Song of the day: Jackson, by Johnny Cash and June Carter. http://youtu.be/U3NJC18Oi04
I knew the Yankee heat and humidity by heart, so I figured that by getting a good early start, I’d be poised to reach Conway, NH by a reasonable hour just shy of sunset. The day was marked by a crescendo of sunshine and humidity, and I stopped more than once to wring the sweat from my red paisley bandana before pushing on. Since it was so much nicer than the long, solemn winter we’d had, there was no sense in denigrating the hot outdoor-feel whenever someone (usually not on a bicycle) quizzed me about the day’s weather or forecast.
There were a few big climbs. However, compared to last year, every five hundred or a thousand feet up felt almost like a non-event, so I felt slightly emboldened and yet still experienced a trace amount of apprehension about scaling the 2,500′ climb to the Kancamagus pass coming up soon.
After 5 PM, I’d reached the small town of Fryburg, ME, a stone’s throw from the New Hampshire line, where I’d be re-entering the state to continue west. My Uncle Mike, unofficial hospitality coordinator, had reached out to his cousin Connie in Jackson, NH, to see if I could crash there that night, but by the time I’d reached Fryburg, I called her to apologize that I couldn’t push the extra 15-20 miles up to their place. Undeterred and exceptionally sweet, Connie and her husband Bob offered to come pick me up and host me for the evening. We loaded the bike and gear into the back of their SUV and I compactly reposed upon the tops of the folded forward seats in the back with Tunes scrunched up next to me as we hurtled over Hurricane Mountain, a local hiker’s dream, an enjoyably scenic and rugged jaunt across the border and to their home.
Connie and Bob generously offered me incredible hospitality, and I ate my weight in vegetables at dinner. Both former teachers, they were in equal measure fascinating and entertaining hosts– they shared stories about recent black bear encounters and their attempts to thwart them; skiing trips on Wildcat and other mountains; their own travels and adventures, including stories from other wanderers they’ve hosted; and the history of their current town, population ~800. Connie taught me how to spot a poplar tree, and also pointed out other arboreal interests, including a blight on some of her evergreens. We were joined by their friend Peter, a longtime serious ski and aquatic instructor and cyclist, who offered to pedal behind me to the top of “the Kanc,” in a very kind gesture of solidarity. Peter was a quite fit 60-something, having ridden a bicycle as his primary mode of transportation over the last few decades, and I politely tried to dissuade him from joining me going uphill in the morning. I knew my effort would be a long, sweaty, slow, and probably disappointing day, and I’d been somewhat anxious about my first big ascent since my tour last summer, but undeterred by my light protestations, Peter agreed to meet up around 8 AM in Conway to join the perspiring parade.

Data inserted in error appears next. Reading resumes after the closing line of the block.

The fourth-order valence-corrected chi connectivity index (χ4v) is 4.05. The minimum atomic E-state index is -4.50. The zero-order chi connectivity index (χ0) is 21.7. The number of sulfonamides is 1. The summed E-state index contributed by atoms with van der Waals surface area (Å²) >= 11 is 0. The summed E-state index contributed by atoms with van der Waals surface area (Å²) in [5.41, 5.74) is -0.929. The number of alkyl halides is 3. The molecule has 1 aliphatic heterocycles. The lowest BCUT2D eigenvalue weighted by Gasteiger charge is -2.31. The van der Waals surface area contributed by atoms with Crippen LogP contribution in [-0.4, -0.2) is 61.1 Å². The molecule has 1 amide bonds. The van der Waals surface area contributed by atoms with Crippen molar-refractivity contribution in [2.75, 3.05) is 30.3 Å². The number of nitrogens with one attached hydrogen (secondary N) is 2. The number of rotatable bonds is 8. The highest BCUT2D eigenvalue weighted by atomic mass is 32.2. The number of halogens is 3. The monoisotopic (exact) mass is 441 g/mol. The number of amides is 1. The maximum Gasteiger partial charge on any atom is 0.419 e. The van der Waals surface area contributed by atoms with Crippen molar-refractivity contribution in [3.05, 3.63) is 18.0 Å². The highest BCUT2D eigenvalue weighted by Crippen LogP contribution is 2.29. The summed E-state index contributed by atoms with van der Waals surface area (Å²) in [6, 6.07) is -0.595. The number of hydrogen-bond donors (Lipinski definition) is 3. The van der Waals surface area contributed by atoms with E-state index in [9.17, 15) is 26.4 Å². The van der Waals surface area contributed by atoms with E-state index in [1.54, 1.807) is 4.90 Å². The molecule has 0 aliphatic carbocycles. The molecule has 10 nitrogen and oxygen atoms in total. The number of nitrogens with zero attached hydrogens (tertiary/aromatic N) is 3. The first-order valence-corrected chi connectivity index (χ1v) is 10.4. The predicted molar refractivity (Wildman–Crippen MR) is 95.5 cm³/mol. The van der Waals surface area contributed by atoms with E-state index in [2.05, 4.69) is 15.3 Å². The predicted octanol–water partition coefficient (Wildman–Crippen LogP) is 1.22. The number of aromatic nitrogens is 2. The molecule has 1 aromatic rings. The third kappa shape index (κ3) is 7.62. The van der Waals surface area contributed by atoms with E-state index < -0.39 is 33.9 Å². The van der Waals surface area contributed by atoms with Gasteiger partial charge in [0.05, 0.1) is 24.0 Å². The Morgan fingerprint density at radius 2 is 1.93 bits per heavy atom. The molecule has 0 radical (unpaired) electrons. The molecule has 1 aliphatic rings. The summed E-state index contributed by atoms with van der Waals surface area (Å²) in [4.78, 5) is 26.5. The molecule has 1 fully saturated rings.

(Peter,Connie, and Bob, below).
My new family of friends fed me a delightful medley of cereals and fresh cantaloupe, let me toss my bike and gear into their trailer, and we took a short ride through the Ellis River valley to the strawberry field meeting spot, where we hugged out our goodbyes and best wishes. I couldn’t believe that I’d been so lucky to have such wonderful people so close to my route, my family circle, and to my heart. I wanted to tarry and hike with them, talk with them, and learn from them, but I needed to push on. Having been extended a warm welcome to return, I may take them up on it someday, but next time I’ll bring and cook the food and return the hospitality!
Smartly, we’d started with a 3-mile mostly flat warmup spin, which warmed up my joints and cardiovascular system, and I felt light and limber by the time we started our gradual uphill endeavor. I apologized in advance for my usual frequent stopping, as Tunes took her breakfast at one of the first stopping points before the covered bridge just a couple of miles in, but Peter was very patient and understanding. Best of all, his encyclopedic intellect meant that I was treated to an historical, geological, geographical, and otherwise interesting tour of the area. We spotted pink and white lady’s slipper flowers (I leaned that the rarer yellow ones would not grow alongside the road, but might be found if hunted deeper into the woods), observed gorges, and he kindly obliged to take a few tourist-pullover-spot photos of me and Tunes along the way.